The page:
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PUBLIC RELEASE DATE:
20-Feb-2010

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Contact: Tim Lucas
tdlucas@duke.edu
919-613-8084
Duke University
@DukeU

Marine spatial planning: A more balanced approach to ocean management

DURHAM, N.C. - The old balkanized approach to ocean management, in which different resources and activities are governed by different laws and administered by different agencies, has failed to protect ocean ecosystems or reduce conflicts between ocean users, a panel of international scientists says, and should be replaced with a more balanced approach using marine spatial planning.

The panel, organized by scientists from Duke University, will make its case at a symposium at 8:30 a.m. Saturday, Feb. 20, at this year's annual meeting of the American Association for the Advancement of Sciences (AAAS) in San Diego.

Marine spatial planning begins with the creation of detailed, comprehensive maps of a marine area, identifying where and how it is used by humans and what natural resources and habitats exist within it.

Coastal communities can then use this information to set economic, environmental and social goals for that area, and allocate space within it for different uses, including fishing, shipping, recreation, conservation, oil and gas development, or renewable energy production.

"By building comprehensive maps and bringing people together to plan the future of an ocean space, we can minimize conflicts and look for ways to maximize benefits," says Larry Crowder, director of the Duke Center for Marine Conservation. "The result is a fairer and more effective approach to how our oceans are used - ensuring that diverse human uses are supported while healthy marine ecosystems are maintained for all our benefit."

The use of marine spatial planning has gained momentum nationwide in recent years; there are now active programs in Massachusetts, Rhode Island and Oregon.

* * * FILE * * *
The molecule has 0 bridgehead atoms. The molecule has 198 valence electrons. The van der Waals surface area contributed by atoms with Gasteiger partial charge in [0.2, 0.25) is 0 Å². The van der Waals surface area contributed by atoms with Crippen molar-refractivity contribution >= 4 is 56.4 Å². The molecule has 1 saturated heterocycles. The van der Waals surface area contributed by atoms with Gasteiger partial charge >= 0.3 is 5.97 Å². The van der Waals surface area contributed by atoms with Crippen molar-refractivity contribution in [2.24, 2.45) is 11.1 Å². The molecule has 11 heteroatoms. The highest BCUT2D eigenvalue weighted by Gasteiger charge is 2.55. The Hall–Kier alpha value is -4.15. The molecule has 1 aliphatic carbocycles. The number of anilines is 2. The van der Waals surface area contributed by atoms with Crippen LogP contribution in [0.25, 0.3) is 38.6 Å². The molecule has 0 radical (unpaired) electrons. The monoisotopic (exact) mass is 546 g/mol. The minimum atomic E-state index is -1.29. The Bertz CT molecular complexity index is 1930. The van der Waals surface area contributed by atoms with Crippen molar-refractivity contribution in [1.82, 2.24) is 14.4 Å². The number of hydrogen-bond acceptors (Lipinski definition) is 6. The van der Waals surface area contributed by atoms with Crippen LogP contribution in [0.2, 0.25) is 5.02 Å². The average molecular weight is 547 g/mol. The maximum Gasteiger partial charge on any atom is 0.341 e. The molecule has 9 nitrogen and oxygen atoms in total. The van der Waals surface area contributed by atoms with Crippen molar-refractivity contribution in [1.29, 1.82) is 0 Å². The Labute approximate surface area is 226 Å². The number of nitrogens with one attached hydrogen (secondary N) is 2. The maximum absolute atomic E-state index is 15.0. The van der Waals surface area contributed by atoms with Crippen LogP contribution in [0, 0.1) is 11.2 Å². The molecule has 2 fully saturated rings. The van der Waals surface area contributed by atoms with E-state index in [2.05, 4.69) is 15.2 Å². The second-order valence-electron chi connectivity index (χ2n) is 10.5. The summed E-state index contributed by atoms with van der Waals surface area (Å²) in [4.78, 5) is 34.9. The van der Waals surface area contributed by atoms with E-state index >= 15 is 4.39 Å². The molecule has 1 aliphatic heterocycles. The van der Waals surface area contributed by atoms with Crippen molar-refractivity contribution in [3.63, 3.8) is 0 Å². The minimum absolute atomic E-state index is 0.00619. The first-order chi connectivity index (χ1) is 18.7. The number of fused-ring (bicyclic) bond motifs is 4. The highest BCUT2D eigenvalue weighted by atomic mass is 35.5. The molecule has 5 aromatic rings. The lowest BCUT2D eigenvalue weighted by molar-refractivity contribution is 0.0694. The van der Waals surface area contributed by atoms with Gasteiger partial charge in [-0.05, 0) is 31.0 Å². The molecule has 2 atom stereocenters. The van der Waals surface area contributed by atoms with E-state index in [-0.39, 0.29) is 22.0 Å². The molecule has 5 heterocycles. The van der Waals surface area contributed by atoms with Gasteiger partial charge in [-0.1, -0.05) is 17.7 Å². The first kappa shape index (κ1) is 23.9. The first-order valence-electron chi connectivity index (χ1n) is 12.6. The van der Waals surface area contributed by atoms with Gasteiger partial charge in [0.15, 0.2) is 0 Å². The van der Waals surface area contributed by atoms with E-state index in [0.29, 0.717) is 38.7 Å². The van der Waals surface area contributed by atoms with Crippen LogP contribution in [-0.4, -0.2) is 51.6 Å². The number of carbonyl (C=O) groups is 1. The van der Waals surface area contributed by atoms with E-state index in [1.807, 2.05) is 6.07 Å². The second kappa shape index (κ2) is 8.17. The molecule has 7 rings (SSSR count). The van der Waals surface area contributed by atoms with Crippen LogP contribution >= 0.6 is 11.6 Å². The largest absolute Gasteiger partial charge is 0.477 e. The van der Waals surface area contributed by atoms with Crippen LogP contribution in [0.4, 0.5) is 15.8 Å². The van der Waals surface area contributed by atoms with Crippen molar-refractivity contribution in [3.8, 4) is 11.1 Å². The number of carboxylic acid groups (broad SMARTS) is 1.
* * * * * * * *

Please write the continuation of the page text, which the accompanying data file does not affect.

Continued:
In June 2009, President Obama directed 22 U.S. federal agencies with ocean-related programs to develop "a framework for effective coastal and marine spatial planning" that addresses conservation, economic activities, user conflicts and sustainable use of ocean, coastal and Great Lakes resources. A draft of the framework was released in December. That month, Scientific American magazine chose marine spatial planning as one of "20 World Changing Ideas."

The AAAS meeting is the largest general science conference of the year. Being invited to present or moderate a symposium at AAAS is widely viewed as a measure of a researcher's high stature in his or her field.

The AAAS symposium on marine spatial planning will include presentations by:

Morgan Gopnik, currently a PhD candidate in marine science and conservation at Duke, will moderate the symposium. She served for seven years as director of the Ocean Studies Board at the National Academy for Sciences, before being appointed senior advisor to the U.S. Commission on Ocean Policy, where she oversaw the writing of the commission's final report to Congress and the White House. She subsequently served as senior vice president for programs at The Ocean Conservancy. In addition to pursing a PhD at Duke, Gopnik is an independent consultant on ocean management issues to foundations, association and nonprofit organizations.

Crowder will also make a second AAAS presentation, an overview of "Next Steps on Marine Spatial Planning," in a symposium at 1:30 p.m., Feb. 21.

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